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Attorney General Josh Stein Defends Affordable Medications for North Carolinians

For Immediate Release:
Monday, May 16, 2022

Contact: Nazneen Ahmed

(RALEIGH) Attorney General Josh Stein today joined a bipartisan nationwide coalition of attorneys general in filing a friend-of-the-court brief defending affordable drug prices in two cases.

“No North Carolinian should be denied the medications they need to stay healthy because drug prices are too high,” said Attorney General Josh Stein. “The 340B Drug Pricing Program ensures access to affordable medications, and drug companies cannot refuse to comply to increase their bottom line. The federal government is right to go after drugmakers that break the rules, and I’ll do everything I can to help North Carolinians get the affordable health care they need.”

The 340B Drug Pricing program, which has strong bipartisan support, provides discounts to covered health care providers that serve uninsured and low-income patients. The discounts help keep medication costs low even as prescription drug prices increase. As a condition of having their drugs covered by Medicaid and Medicare Part B, Congress requires drug companies to enter into Pharmaceutical Pricing Agreements (PPAs) with the HHS Secretary to limit the amount public hospitals, community health centers, and others serving indigent patients have to pay for medications. These PPAs require the drug companies to offer each covered medication to providers “at or below the applicable ceiling price.”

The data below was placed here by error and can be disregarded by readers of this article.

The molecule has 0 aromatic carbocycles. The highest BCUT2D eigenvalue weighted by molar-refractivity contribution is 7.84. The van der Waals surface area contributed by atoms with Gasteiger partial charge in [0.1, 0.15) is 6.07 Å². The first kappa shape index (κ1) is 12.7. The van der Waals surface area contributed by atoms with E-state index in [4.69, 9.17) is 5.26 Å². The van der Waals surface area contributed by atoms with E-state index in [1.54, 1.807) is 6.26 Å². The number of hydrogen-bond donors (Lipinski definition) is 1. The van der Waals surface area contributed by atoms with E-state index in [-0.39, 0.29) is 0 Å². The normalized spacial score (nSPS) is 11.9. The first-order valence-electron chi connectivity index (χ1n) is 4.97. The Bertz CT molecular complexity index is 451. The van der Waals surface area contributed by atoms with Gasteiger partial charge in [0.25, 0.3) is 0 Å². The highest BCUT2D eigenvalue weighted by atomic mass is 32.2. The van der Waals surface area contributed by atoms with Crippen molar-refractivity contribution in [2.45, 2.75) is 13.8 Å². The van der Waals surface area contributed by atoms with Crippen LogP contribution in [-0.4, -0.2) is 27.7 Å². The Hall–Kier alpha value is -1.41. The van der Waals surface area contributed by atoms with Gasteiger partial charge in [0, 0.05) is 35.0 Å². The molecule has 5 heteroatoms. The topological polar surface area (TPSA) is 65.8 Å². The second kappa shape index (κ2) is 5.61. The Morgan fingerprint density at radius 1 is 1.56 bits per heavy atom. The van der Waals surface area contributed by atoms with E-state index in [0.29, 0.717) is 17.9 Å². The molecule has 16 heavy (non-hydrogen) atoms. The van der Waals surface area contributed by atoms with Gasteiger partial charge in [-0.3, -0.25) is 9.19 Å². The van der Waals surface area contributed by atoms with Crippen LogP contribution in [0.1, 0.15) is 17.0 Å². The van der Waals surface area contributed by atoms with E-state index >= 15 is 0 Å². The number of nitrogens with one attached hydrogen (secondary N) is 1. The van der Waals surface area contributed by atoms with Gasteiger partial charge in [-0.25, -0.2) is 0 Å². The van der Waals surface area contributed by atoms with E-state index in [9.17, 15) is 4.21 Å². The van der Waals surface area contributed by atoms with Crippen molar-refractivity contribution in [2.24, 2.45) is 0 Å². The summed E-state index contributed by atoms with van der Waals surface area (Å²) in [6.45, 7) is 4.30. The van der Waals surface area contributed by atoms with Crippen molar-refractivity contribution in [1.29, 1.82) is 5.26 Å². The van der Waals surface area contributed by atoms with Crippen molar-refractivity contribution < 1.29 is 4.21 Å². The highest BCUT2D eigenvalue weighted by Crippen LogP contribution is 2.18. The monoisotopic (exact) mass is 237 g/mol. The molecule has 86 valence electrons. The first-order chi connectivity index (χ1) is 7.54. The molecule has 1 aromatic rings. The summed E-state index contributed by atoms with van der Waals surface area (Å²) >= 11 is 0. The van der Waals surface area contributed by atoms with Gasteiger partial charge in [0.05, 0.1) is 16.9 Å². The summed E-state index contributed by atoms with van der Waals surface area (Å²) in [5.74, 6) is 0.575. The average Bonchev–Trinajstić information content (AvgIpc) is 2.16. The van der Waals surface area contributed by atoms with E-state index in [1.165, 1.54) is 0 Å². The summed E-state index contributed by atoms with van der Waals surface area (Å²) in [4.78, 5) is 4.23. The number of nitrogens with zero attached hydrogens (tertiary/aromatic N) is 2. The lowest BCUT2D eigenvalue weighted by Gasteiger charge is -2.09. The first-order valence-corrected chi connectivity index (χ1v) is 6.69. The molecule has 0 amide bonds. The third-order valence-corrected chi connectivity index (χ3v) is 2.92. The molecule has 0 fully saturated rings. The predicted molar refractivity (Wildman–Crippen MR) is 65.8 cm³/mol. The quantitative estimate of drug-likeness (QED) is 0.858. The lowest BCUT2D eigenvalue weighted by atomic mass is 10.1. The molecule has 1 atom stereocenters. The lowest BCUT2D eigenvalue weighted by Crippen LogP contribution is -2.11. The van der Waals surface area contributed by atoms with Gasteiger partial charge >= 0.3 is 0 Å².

The brief defends the actions of the U.S. Department of Health and Human Services (HHS) in cases filed by Sanofi SA, Novartis Pharmaceutics, United Therapeutics Corp, and NovoNordisk. The pharmaceutical giants have refused to comply or have unilaterally adopted unlawful restrictions on the 340B Program. The restrictions mean that some covered health care providers are forced to use a single pharmacy or must share confidential proprietary data with the drug companies.

Attorney General Stein previously urged HHS to hold drug companies accountable when they acted to make it harder for people to access affordable prescriptions.

Attorney General Stein was joined in filing the brief by the Attorneys General of Arkansas, Connecticut, Colorado, District of Columbia, Delaware, Illinois, Hawaii, Kansas, Louisiana, Maine, Maryland, Massachusetts, Michigan, Minnesota, Nebraska, New Mexico, Oregon, New Jersey, Pennsylvania, Utah, Mississippi, Nevada, Rhode Island, and Vermont.

A copy of the brief is available here.


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